Uric acid and allograft loss from interstitial fibrosis/tubular atrophy: Post hoc analysis from the angiotensin II blockade in chronic allograft nephropathy trial

Allyson Hart, Scott Jackson, Bert L Kasiske, Michael Mauer, Behzad Najafian, Arthur J Matas, Richard S Spong, Hassan N. Ibrahim

Research output: Contribution to journalArticlepeer-review

12 Scopus citations

Abstract

Background: Uric acid has been linked to the progression of native kidney disease. Studies evaluating its contribution to allograft function in kidney transplant recipients, among whom hyperuricemia is common, have yielded mixed results. Methods: We evaluated the association between baseline uric acid and the primary composite outcome of doubling of interstitium or ESRD from interstitial fibrosis and tubular atrophy (IF/TA) in the Angiotensin II Blockade for Chronic Allograft Nephropathy (ABCAN) Trial participants. Subjects underwent uric acid, iothalamte GFR, and urine albumin to creatinine (ACR) measurements annually for 5 years in addition to an allograft biopsy at baseline and 5 years. Results: Baseline uric acid was 5.57±1.48 mg/dL; male sex, higher BMI, diuretic use, and lower GFR were associated with higher uric acid, whereas older age, less than 3 HLA matches and having a female donor were associated with lower levels. In multivariate analysis adjusting for baseline GFR, uric acid was associated with doubling of interstitium or ESRD from IF/TA (OR 1.83, 95% CI, 1.06-3.17, P=0.03). Over time, a 1 mg/dL increase in time-varying uric acid was associated with a 2.39 mL/min lower final GFR (P<0.001) but not with the secondary outcome of creatinine doubling, ESRD, or death. Conclusions: These data suggest that uric acid is associated with IF/TA and thus may be a viable target for intervention.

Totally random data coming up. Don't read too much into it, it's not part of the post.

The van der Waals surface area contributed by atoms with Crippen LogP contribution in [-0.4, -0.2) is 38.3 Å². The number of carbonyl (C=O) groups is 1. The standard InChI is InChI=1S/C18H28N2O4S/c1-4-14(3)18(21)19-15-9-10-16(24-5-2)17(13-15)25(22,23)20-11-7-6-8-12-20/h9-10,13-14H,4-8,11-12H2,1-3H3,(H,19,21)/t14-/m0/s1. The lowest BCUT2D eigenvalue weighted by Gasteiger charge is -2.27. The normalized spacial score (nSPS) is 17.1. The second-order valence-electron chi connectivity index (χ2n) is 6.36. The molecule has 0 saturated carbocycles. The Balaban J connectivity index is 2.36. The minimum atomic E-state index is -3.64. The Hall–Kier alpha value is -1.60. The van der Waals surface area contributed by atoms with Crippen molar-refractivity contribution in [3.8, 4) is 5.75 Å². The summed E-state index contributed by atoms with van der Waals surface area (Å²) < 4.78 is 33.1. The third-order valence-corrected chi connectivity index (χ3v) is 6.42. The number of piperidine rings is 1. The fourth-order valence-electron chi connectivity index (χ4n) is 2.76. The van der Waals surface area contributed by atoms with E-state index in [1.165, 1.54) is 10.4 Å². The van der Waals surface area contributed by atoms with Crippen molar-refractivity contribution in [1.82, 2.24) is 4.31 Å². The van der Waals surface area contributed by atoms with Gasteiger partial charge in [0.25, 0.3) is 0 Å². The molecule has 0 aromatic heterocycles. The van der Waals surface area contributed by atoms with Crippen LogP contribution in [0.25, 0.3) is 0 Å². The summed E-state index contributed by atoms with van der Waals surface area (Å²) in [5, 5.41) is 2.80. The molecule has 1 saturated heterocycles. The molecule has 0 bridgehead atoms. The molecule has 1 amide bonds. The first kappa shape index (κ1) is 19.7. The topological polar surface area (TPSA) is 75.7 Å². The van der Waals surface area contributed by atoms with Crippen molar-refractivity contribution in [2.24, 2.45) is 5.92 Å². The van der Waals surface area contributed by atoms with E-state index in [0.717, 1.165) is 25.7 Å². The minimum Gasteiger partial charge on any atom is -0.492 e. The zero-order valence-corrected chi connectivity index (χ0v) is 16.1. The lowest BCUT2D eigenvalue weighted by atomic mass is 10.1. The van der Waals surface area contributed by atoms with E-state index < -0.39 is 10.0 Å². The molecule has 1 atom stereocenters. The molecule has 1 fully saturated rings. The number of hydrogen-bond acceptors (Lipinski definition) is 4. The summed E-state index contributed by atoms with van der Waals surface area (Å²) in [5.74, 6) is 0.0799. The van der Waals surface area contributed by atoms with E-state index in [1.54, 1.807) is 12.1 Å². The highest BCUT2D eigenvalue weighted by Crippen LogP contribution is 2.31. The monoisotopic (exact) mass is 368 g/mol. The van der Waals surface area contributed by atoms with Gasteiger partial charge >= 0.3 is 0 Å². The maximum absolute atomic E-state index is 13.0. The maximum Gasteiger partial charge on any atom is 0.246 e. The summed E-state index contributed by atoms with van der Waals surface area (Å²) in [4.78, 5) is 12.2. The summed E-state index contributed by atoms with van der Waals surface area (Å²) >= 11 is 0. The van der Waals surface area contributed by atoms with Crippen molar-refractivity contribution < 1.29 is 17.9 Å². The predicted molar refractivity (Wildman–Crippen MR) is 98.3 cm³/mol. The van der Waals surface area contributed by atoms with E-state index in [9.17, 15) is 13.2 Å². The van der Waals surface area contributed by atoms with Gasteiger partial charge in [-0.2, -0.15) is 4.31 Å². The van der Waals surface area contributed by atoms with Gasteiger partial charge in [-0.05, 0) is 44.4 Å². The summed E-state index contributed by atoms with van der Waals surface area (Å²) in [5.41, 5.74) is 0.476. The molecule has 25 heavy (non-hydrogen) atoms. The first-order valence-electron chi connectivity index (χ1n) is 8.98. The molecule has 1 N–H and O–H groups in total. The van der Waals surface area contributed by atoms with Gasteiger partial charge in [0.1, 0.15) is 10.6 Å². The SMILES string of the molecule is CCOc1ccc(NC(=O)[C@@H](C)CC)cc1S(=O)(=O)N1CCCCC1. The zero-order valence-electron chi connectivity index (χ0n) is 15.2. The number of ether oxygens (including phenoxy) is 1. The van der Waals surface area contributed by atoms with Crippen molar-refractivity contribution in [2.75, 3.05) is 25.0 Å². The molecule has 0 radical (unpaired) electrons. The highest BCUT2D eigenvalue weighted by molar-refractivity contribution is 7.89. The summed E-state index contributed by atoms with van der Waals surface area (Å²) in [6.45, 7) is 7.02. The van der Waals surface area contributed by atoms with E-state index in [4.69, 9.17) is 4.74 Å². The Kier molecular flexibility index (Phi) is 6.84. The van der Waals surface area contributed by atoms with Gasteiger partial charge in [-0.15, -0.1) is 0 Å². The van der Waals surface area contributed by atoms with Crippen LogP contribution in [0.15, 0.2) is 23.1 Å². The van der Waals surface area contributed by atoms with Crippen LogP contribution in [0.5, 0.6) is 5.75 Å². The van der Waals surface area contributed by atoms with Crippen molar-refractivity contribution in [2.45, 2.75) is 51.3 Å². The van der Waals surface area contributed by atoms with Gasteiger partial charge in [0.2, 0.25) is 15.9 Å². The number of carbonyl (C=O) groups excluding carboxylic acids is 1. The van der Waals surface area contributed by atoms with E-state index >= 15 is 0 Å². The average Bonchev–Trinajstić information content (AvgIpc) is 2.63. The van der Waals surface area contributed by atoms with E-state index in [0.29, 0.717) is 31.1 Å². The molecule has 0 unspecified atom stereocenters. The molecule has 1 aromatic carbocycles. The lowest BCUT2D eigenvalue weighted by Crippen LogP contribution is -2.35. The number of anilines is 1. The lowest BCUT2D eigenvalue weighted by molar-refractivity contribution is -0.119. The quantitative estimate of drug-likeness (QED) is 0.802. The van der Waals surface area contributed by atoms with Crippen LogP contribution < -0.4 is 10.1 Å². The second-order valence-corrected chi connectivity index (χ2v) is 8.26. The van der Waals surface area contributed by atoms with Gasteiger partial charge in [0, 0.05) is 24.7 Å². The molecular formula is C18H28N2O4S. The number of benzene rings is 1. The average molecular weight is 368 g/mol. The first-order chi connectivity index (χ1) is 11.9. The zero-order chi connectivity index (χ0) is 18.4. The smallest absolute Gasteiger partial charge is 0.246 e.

Original languageEnglish (US)
Pages (from-to)1066-1071
Number of pages6
JournalTransplantation
Volume97
Issue number10
DOIs
StatePublished - May 27 2014

Keywords

  • Albuminuria
  • Glomerular filtration rate
  • Interstitial fibrosis
  • Kidney transplant
  • Uric acid

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